I just finished writing an enormously long email to my critique partner. We ‘met’ on Twitter about six weeks ago and she has gone from being one of a number of people I chat to online to my best friend in the writerverse. We share our dreams, our hopes and our goals for the future. When I am feeling ambivalent about my writing and my chances of publication I can tell her and she cheerleads me back onto the rails again. And I do the same for her. In short, we give each other encouragement from a writer’s point of view. Something which no one who isn’t a writer can do, no matter how much they love you.
The point is that in this incredibly long missive I talked myself round to realise that future trilogies I had envisaged for the worlds I am building in my current WIP could actually become ongoing series’, rather than just be limited to three books. After all, I am building up a planet’s worth of characters, times two (two worlds), so I should be able to get more out of them than just a trilogy each.
This is something I have wanted to do ever since I decided that I wanted to be a writer (bear in mind this decision is about fifteen years old) but I knew I needed to come up with a world on which to base the series. Terry Pratchett and the Discworld, Anne McCaffrey and Pern or Frank Herbert and Dune (where the series actually outlived its creator, thanks to his son) – and NO, I’m not comparing myself to any of them except in the sense of having a world on which to base a number of stories – these are worlds with such a large number of societies, social hierarchies and individual characters that the possibilities for books are almost limitless.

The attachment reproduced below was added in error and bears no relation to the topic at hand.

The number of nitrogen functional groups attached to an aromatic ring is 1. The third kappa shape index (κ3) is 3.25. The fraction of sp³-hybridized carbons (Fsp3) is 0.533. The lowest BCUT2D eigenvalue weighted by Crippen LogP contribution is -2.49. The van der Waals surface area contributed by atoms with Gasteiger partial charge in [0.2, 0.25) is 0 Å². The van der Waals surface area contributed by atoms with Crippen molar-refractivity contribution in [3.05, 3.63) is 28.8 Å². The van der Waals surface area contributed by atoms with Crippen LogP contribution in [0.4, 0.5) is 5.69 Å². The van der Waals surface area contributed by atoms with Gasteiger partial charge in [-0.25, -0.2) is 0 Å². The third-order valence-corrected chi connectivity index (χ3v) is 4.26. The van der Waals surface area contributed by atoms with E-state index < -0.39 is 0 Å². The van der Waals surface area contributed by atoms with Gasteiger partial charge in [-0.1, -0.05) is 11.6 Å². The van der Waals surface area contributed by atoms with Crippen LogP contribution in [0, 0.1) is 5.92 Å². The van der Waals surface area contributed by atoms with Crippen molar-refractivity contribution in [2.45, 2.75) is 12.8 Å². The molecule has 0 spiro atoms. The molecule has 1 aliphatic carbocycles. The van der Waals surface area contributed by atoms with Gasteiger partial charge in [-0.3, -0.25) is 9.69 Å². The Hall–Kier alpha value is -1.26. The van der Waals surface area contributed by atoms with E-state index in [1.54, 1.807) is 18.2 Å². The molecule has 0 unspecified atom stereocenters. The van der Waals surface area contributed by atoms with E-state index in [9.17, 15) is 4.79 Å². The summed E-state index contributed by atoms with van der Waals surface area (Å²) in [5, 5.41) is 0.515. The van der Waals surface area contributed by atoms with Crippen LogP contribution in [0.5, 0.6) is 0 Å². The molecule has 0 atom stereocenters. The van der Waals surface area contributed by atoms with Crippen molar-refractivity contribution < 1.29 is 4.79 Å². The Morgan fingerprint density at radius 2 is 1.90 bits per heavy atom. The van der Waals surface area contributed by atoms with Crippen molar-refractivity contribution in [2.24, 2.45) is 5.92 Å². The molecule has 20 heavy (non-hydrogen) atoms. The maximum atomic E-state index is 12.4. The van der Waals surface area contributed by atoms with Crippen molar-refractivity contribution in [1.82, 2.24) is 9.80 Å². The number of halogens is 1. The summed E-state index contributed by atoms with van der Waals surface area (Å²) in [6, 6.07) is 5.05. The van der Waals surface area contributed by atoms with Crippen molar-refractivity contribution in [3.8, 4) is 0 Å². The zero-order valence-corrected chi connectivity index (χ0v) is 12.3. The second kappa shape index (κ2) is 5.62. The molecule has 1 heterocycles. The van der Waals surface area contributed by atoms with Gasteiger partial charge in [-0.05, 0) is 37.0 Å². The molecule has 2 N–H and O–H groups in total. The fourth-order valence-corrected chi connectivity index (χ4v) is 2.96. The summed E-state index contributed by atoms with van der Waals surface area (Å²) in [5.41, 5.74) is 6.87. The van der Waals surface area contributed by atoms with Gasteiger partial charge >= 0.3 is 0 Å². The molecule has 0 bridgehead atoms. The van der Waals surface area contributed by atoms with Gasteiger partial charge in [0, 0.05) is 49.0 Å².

When I came up with my idea for the Wormworlds (two worlds linked by a wormhole) I wasn’t consciously basing it on the Discworld and Pern. Of course, I can’t discount the possibility that my subconscious was at work because let’s face it, I lived in those worlds throughout my teens. Even now Terry Pratchett’s books are the only ones I buy in hardback because I simply can’t get enough of the Discworld. My adoration is absolute. Pern comes in a close second only because it doesn’t make me laugh quite as much.
I hadn’t even thought I could get an ongoing series out of my worlds until I was talking it through in the email I wrote today. This is why it is good to get excited about your books. Because once you have that small number of people who will give you the opening to think things through in the form of a conversation (for some reason this works far better for me than on my own with a pencil and paper) you will find yourself considering all sorts of options that you hadn’t even imagined were possible. And therein can lie your best ideas.